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Drug money saved banks in global crisis,
claims UN advisor
Drugs and crime chief says $352bn in criminal proceeds was effectively laundered by
financial institutions
• Rajeev Syal
• The Observer, Sunday 13 December 2009
• Article history
Drugs money worth billions of dollars kept the financial system afloati at the heightii
United Nations of the
global crisis, the ' drugs andcrime tsariii
Antonio Maria Costa, head of the UN Office on Drugs and Crime, said he has seen evidence
has told the Observer.
iv

that the proceedsv of organised crime were "the only liquid investment capital" available to
some banks on the brink ofvi collapse last year. He said that a majorityvii of the $352bn
(£216bn) of drugs profits was absorbed into the economic system as aresult.

This will raise questions about crime's influence on the economic system at times of crisis. It
will also promptviii further examinationix of the banking sector as world leaders, including
Barack Obama and Gordon Brown, call forx new International Monetary Fund regulations.
Speaking from his office in Vienna, Costa said evidence that illegal money was being
absorbed into thefinancial system was first drawn to his attentionxi by intelligence agencies
and prosecutorsxii around 18 months ago. "In many instancesxiii, the money from drugs was
the only liquid investment capital. In the second half of 2008, liquidityxiv was the banking
system's main problem and hencexv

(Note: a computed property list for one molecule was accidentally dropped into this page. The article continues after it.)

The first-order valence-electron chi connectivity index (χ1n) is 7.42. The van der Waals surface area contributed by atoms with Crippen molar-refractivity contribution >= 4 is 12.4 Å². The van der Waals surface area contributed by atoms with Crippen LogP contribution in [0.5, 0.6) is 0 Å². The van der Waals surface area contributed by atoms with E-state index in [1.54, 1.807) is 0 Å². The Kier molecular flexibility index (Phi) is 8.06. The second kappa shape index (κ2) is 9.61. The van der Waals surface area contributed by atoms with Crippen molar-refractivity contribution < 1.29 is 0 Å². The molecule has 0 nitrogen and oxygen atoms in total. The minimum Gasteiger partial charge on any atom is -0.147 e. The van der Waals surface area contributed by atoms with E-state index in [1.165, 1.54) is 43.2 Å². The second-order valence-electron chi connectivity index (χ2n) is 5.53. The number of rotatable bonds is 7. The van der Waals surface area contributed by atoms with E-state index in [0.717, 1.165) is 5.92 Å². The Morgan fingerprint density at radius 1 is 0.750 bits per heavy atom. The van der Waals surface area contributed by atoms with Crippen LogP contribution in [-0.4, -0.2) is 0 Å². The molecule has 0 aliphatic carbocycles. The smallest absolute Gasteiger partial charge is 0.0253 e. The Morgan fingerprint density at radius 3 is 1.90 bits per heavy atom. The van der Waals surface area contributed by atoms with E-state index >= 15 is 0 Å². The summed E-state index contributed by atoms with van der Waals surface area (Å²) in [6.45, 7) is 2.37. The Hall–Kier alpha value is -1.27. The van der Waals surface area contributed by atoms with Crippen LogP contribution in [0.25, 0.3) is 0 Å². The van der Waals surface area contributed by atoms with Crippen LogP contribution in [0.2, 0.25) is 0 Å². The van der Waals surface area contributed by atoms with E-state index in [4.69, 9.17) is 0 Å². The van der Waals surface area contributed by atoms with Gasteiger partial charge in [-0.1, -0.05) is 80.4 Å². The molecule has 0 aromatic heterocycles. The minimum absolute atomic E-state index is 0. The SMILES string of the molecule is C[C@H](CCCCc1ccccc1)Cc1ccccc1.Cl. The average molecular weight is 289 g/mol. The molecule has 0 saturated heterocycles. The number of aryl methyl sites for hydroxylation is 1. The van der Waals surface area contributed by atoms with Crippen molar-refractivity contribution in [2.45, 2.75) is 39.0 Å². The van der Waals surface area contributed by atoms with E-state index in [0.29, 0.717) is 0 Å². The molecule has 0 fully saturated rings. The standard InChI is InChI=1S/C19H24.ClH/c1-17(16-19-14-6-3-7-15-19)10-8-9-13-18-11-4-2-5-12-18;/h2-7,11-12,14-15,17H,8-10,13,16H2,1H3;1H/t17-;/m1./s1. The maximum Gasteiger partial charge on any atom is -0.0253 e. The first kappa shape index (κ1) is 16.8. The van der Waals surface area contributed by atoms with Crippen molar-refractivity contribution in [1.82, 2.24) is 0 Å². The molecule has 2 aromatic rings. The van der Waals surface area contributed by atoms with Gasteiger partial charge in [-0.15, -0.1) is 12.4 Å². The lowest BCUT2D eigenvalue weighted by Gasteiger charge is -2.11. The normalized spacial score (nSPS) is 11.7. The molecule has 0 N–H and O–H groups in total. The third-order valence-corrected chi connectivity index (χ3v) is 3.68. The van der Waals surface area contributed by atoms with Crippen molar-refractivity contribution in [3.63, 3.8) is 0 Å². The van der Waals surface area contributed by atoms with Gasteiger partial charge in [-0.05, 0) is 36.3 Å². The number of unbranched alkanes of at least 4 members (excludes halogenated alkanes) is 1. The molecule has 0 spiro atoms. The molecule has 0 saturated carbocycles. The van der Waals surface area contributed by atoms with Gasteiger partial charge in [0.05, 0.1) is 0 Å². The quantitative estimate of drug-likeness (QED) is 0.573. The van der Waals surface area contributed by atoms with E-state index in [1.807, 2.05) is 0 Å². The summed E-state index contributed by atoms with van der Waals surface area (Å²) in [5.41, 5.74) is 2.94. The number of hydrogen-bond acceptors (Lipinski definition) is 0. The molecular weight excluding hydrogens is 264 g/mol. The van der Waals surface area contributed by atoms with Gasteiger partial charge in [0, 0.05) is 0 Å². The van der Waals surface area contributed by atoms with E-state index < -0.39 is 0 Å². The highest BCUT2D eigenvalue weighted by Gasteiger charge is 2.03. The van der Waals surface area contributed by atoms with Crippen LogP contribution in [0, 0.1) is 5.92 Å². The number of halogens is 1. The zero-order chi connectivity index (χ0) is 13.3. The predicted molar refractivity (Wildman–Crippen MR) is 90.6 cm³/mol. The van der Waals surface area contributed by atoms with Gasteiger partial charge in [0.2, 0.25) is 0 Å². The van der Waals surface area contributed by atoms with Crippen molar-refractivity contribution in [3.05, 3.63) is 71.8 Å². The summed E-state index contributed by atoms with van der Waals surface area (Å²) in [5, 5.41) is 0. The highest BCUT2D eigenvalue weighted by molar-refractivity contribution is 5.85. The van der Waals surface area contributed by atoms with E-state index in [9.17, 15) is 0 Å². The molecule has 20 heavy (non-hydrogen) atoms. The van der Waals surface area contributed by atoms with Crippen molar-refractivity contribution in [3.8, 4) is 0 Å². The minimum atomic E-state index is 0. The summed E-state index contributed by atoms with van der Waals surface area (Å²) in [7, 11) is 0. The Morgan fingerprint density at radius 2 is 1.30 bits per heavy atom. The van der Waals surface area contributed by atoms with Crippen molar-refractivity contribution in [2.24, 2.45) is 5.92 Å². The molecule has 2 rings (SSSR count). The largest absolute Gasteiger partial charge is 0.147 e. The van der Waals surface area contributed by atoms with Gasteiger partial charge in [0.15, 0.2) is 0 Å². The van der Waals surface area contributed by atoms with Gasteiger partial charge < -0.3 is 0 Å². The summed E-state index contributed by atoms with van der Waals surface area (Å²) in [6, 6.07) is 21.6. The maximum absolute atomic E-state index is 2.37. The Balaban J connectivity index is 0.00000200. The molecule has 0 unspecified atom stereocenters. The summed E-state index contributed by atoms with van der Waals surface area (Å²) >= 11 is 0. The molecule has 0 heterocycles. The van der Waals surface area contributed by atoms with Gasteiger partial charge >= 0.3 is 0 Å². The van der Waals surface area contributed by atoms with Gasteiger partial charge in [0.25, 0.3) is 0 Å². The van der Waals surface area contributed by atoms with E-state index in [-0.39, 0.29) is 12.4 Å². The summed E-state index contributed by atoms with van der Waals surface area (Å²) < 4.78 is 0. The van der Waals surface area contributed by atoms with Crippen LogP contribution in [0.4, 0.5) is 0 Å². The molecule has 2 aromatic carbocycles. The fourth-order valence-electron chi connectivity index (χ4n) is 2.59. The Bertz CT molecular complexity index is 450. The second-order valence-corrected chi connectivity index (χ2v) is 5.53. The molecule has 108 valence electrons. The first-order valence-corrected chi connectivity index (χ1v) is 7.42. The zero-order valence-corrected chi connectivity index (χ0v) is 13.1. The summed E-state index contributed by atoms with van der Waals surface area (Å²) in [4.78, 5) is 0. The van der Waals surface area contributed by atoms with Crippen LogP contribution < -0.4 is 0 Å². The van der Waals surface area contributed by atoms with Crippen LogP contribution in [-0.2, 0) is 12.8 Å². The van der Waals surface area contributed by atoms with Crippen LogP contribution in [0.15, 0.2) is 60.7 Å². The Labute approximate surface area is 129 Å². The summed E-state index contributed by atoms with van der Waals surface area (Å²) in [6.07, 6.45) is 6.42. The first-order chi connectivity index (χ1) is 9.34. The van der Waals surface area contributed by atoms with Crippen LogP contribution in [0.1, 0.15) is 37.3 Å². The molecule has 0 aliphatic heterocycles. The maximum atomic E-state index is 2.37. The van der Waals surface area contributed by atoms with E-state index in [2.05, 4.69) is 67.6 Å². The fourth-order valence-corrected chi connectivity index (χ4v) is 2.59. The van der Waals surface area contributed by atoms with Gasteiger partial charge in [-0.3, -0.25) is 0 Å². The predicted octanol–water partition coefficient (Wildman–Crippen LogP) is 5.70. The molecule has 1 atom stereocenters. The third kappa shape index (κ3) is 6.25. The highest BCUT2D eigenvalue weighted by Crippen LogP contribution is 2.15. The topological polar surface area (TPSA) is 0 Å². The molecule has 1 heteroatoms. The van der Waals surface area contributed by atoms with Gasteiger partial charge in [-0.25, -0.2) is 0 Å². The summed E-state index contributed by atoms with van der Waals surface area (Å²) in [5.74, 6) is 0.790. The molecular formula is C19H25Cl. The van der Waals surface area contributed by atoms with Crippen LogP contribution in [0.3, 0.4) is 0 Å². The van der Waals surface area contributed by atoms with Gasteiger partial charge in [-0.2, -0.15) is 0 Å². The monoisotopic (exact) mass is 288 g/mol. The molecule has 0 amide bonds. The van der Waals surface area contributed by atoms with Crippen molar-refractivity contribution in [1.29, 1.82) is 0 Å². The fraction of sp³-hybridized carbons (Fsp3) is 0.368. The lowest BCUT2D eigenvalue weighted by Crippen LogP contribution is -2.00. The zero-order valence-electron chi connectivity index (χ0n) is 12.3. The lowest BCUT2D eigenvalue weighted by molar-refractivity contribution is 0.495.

Some of the evidence put before
xviii
liquid capital became an important factor," he said.
xvihis office indicatedxvii that gang money was used to save
some banks from collapse when lending seized
"Inter-bank loans
up, he said.
xix
drugs trade
were funded by money that originated from the and other
illegal activities... There were signs that some banks were rescued
xxiii
xx
that way." Costa
declinedxxi to identify countries or banks that may have received anydrugs money, saying
that would be inappropriatexxii because his office is supposed to address the problem, not
apportionxxiv blamexxv. But he said the money is now a part of the official system and had
been effectively launderedxxvi.
"That was the moment [last year] when the system was basically paralysedxxvii
xxviii because of the
unwillingness of banks to lend money to oneanother. The progressive liquidisation to the
system and the progressivexxix improvement by some banks of their share valuesxxx[has
meant that] the problem [of illegal money] has become much less serious than it was," he
said.
The IMF estimated
xxxii xxxiii
xxxiv
xxxi
that large US and European banks lost more than $1tn on toxic
assets and from bad loans from January 2007 toSeptember 2009 and more than 200
mortgage
under duress xxxvi
lenders went bankrupt. Many major institutions either failed, were acquired
xxxv
, or were subject to government takeover.
Gangs are now believed to make most of their profits from the drugs trade and are estimated
to be worth £352bn, the UN says. They have traditionally kept proceeds in cash or moved it
offshorexxxviiBritish bankers would want to see any evidence that Costa has to back his claims. A British
Bankers' Association spokesmanxxxviii xxxix
xliii
to hide it from the authorities. It is understood that evidence that drug money
has flowed into banks came from officials in Britain, Switzerland, Italy and the US.
said: "We have not been party to any regulatoryxl
dialogue that would support atheory of this kind. There was clearly a lackxli of liquidity in the
system and to a large degreexlii of this was filled by the intervention

of central banks."

i
afloat adjective

floating on water
She spent seven days afloat on a raft.
He managed to keep/stay afloat by holding on to the side of the boat.

having...
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